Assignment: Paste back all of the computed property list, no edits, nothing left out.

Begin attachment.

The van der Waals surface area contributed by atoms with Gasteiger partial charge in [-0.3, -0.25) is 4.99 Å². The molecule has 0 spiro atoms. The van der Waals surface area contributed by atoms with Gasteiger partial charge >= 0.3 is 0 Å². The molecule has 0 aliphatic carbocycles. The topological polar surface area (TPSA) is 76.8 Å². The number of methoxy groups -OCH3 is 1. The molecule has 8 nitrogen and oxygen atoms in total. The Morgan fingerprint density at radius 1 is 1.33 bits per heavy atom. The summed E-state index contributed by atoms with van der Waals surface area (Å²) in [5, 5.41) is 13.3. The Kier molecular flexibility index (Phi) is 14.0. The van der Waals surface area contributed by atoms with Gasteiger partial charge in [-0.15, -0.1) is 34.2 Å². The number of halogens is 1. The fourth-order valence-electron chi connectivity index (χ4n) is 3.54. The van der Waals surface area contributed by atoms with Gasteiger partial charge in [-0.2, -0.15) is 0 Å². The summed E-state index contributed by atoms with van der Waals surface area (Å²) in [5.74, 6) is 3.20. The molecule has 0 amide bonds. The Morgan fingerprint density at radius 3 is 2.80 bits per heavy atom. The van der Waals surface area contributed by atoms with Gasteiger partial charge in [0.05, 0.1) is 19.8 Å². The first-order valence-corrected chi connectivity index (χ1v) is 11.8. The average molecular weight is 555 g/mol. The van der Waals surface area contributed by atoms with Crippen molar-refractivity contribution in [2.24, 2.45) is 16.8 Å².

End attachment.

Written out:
The van der Waals surface area contributed by atoms with Gasteiger partial charge in [-0.3, -0.25) is 4.99 Å². The molecule has 0 spiro atoms. The van der Waals surface area contributed by atoms with Gasteiger partial charge >= 0.3 is 0 Å². The molecule has 0 aliphatic carbocycles. The topological polar surface area (TPSA) is 76.8 Å². The number of methoxy groups -OCH3 is 1. The molecule has 8 nitrogen and oxygen atoms in total. The Morgan fingerprint density at radius 1 is 1.33 bits per heavy atom. The summed E-state index contributed by atoms with van der Waals surface area (Å²) in [5, 5.41) is 13.3. The Kier molecular flexibility index (Phi) is 14.0. The van der Waals surface area contributed by atoms with Gasteiger partial charge in [-0.15, -0.1) is 34.2 Å². The number of halogens is 1. The fourth-order valence-electron chi connectivity index (χ4n) is 3.54. The van der Waals surface area contributed by atoms with Gasteiger partial charge in [-0.2, -0.15) is 0 Å². The summed E-state index contributed by atoms with van der Waals surface area (Å²) in [5.74, 6) is 3.20. The molecule has 0 amide bonds. The Morgan fingerprint density at radius 3 is 2.80 bits per heavy atom. The van der Waals surface area contributed by atoms with Gasteiger partial charge in [0.05, 0.1) is 19.8 Å². The first-order valence-corrected chi connectivity index (χ1v) is 11.8. The average molecular weight is 555 g/mol. The van der Waals surface area contributed by atoms with Crippen molar-refractivity contribution in [2.24, 2.45) is 16.8 Å².